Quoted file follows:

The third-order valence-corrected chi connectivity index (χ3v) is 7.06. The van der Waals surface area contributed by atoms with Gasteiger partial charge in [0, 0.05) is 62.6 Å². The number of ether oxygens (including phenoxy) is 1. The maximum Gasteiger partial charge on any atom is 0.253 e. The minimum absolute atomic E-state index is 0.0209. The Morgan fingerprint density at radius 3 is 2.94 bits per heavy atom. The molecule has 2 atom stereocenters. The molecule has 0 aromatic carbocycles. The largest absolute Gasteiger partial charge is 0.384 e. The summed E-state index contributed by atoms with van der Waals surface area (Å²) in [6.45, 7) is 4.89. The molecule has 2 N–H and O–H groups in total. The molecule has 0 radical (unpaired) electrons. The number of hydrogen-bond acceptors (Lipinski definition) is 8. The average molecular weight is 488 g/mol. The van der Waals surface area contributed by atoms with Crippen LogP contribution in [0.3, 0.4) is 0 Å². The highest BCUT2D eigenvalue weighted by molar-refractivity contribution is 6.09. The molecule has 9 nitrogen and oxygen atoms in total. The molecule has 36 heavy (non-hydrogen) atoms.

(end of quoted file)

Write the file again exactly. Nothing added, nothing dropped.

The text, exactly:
The third-order valence-corrected chi connectivity index (χ3v) is 7.06. The van der Waals surface area contributed by atoms with Gasteiger partial charge in [0, 0.05) is 62.6 Å². The number of ether oxygens (including phenoxy) is 1. The maximum Gasteiger partial charge on any atom is 0.253 e. The minimum absolute atomic E-state index is 0.0209. The Morgan fingerprint density at radius 3 is 2.94 bits per heavy atom. The molecule has 2 atom stereocenters. The molecule has 0 aromatic carbocycles. The largest absolute Gasteiger partial charge is 0.384 e. The summed E-state index contributed by atoms with van der Waals surface area (Å²) in [6.45, 7) is 4.89. The molecule has 2 N–H and O–H groups in total. The molecule has 0 radical (unpaired) electrons. The number of hydrogen-bond acceptors (Lipinski definition) is 8. The average molecular weight is 488 g/mol. The van der Waals surface area contributed by atoms with Crippen LogP contribution in [0.3, 0.4) is 0 Å². The highest BCUT2D eigenvalue weighted by molar-refractivity contribution is 6.09. The molecule has 9 nitrogen and oxygen atoms in total. The molecule has 36 heavy (non-hydrogen) atoms.